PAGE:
2) Is the pain so bad that I can't get out of bed/fall over as soon as I get out of bed?
Yes - don't go to work
No - go to question 3

3) Is the pain so bad that I can't walk/get stuck in a chair as soon as I sit down?
Yes - don't go to work
No - go to question 4

4) Am I so depressed about the pain that I am unable to concentrate/am constantly bursting into tears? ie am I going to be a distraction to others at work?
Yes - decide whether I can get this under control i.e. will a nice relaxing couple of hours, perhaps filled with chocolate, a walk and a bath possibly make me feel better? If no, don't go to work, if yes, try these things then reassess.
No - go to question 5

5) Am I any kind of contagious sick?
Yes - don't go to work, my work mates will not appreciate me spreading my bugs.
No - go to question 6

6) Am I some kind of sick that is not pain and not contagious? ie nauseous from medication, ulcers, dizzyness or general out of sorts-ness.
Yes - Is this a long term or short term thing? If short term, it's probably OK to miss a couple of days work, if long term, I'm going to at some point have to go to work with it. Decide whether this will be a distraction to other people/will other people end up having to look after me - if so don't go to work.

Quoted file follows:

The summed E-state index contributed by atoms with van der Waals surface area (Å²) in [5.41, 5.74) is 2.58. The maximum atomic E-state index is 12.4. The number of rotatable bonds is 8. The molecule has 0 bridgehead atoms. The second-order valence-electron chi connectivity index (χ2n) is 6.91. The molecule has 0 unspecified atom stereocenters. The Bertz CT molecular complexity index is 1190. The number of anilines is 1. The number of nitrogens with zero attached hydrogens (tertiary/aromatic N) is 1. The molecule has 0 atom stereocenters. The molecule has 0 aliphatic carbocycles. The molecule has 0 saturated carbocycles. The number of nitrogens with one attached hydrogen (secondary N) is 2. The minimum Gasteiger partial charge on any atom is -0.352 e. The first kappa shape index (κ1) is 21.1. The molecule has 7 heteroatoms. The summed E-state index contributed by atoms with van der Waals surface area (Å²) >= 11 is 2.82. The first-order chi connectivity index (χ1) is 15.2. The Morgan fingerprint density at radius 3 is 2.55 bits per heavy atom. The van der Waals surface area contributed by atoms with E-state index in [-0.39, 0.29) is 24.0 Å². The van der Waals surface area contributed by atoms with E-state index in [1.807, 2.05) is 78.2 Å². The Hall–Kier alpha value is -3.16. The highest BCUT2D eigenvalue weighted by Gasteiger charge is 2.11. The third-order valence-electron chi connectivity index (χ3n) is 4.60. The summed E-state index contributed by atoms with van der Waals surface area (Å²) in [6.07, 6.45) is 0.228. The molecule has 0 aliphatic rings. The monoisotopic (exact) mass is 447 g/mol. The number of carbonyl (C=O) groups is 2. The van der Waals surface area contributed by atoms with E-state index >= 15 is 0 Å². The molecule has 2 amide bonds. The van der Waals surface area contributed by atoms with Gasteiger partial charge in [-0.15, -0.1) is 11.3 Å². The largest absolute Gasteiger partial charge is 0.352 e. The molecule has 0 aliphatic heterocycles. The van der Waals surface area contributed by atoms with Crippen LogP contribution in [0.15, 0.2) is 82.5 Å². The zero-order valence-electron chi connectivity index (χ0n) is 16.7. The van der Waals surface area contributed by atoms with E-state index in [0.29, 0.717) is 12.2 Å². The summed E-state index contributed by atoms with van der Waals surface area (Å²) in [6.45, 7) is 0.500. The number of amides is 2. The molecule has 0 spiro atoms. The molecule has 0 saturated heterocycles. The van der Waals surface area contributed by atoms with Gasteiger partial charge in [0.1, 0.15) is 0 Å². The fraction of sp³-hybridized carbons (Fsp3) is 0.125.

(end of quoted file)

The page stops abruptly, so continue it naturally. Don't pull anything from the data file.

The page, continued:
No - Go to work

This thought process sometimes changes when things I haven't thought of pop up and I have to factor them in to my decision making process and of course, this is only my physical wellness can I go to work flowchart. I have a whole other one for my mental health.

So basically, it's not as simple as 'am I well/am I sick?' There are so many degrees that sometimes I don't judge it right. Sometimes I will go to work and feel absolutely awful and have to go home. Other times I will stay home and later realise, maybe I would have been OK at work.

I'm really lucky that I have a supportive work who understand this.

The important thing is, only I can make this decision. The best way is to trust myself, and trust my instincts.

Little Miss Autoimmune

Monday, September 6, 2010